On making an instrument *4

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February 3, 2009

My third class has been much like my first.  Since we are making my instrument in two parts just to be safe (in case the headjoint is great but I mess up the finger holes), I had to turn more wood today for what will end up being the headjoint.

Turning wood has started becoming something truly relaxing for me. My friends said this would probably be the case. It is sort of calm and meditative. There is wood spinning, and you just have your gouge going left and right, left and right, left and right. I find it much easier to keep consistent pressure during the gouging process if, like in everything, I relax and just breathe deeply. Maybe I came into this class thinking it would be meditative because of comments my friends made. I’m glad they did.

In addition to turning the wood, I filed down the small section of metal tubing that will be holding the two parts of my flute together.  Filing metal is something different than turning wood.  The process is the same, but you have to be much more careful with metal shavings flying everywhere, and of course it feels different.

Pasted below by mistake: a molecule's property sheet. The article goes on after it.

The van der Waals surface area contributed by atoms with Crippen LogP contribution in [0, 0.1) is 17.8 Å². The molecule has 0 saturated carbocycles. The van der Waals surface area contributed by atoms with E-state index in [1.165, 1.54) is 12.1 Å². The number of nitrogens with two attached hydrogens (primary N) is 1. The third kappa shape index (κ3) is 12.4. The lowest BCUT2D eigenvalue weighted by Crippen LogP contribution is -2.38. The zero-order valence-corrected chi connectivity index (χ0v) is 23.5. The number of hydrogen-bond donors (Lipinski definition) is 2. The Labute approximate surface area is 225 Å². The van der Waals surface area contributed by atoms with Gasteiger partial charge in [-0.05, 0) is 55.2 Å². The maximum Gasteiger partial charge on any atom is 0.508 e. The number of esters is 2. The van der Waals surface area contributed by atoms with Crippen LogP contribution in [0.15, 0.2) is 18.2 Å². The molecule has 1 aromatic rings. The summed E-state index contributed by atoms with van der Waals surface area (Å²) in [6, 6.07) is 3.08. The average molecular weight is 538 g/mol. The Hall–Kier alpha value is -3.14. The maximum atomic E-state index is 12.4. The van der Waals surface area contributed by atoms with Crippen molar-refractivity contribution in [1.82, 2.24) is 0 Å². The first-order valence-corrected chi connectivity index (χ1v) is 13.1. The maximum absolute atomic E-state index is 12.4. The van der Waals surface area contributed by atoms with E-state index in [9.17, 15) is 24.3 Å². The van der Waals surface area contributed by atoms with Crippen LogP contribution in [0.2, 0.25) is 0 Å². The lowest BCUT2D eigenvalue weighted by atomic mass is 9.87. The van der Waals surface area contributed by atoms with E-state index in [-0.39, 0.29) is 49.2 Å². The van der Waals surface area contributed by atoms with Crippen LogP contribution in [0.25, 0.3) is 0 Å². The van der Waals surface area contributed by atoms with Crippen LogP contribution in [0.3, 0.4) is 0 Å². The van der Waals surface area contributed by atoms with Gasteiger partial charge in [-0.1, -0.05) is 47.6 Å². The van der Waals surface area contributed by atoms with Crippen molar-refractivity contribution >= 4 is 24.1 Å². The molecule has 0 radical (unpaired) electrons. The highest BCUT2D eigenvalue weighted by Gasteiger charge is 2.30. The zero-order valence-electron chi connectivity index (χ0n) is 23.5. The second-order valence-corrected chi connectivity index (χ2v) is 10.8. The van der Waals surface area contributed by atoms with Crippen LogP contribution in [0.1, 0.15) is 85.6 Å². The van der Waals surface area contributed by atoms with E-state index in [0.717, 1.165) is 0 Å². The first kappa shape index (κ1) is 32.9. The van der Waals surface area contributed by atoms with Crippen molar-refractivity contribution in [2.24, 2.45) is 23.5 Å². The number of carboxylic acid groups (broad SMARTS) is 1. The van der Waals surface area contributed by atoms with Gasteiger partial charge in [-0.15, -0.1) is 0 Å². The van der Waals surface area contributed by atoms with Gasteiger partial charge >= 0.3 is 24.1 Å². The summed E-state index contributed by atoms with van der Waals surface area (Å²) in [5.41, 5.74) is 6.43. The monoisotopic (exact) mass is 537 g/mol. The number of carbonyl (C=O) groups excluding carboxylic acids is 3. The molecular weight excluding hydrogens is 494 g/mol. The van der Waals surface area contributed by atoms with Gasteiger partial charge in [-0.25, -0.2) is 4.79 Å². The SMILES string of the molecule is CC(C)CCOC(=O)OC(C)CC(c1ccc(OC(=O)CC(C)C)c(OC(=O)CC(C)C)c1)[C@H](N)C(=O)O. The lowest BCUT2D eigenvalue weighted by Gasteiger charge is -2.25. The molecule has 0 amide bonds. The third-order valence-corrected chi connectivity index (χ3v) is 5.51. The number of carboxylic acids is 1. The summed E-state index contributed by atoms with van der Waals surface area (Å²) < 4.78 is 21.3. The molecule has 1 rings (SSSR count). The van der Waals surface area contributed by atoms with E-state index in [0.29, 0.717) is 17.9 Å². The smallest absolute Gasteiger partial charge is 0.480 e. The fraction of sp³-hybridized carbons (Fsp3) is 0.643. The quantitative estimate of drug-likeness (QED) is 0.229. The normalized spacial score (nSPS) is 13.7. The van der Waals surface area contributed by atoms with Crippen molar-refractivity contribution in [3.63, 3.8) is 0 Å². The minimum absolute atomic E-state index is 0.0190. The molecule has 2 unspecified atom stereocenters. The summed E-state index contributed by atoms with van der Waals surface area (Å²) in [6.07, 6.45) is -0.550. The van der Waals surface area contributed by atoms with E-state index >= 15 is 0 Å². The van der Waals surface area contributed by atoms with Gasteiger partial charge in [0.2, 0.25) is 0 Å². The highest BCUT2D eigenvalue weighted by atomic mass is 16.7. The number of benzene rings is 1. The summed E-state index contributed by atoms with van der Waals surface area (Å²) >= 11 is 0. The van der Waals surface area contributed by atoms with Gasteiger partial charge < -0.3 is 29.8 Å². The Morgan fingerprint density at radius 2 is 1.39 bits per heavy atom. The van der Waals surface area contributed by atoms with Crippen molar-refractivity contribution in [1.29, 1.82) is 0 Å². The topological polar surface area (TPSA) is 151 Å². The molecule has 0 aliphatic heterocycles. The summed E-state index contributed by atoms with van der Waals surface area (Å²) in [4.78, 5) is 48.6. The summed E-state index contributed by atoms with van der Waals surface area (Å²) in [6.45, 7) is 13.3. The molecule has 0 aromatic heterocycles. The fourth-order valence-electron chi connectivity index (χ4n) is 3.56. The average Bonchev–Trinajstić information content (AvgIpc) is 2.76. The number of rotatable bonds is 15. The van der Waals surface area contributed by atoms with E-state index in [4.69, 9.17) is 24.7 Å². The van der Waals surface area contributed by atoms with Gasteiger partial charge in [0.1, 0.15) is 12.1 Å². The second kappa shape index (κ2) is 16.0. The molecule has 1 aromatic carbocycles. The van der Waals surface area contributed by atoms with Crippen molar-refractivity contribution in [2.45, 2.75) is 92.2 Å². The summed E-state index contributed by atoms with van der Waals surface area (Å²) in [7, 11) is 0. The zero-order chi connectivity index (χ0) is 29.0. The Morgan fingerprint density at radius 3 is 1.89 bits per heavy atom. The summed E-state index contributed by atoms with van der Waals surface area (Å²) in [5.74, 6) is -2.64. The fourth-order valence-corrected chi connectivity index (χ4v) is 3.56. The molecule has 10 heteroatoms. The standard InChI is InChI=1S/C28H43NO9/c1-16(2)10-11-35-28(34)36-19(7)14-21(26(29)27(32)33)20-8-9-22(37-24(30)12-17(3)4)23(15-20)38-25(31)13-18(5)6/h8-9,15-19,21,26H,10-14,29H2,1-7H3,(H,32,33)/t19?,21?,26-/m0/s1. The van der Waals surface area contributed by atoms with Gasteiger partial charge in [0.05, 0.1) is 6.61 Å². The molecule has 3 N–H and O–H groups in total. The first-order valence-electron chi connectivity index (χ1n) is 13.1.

metal tubing

The end of class led to an exciting development of the flute.  We bored the inside of the first piece of wood to the final measurements – 14.8mm instead of the 4mm it had temporarily – and then I brought the rest of that piece of wood down to 23mm, though ultimately it will be 22. (Always good to move in slow steps just in case I get a heavy hand with the gouge!) And now that one piece really looks flutey!  Sorry my photos don’t manage to show any scale – I’ll keep that in mind for future photos.

starting to look flutey
inner bore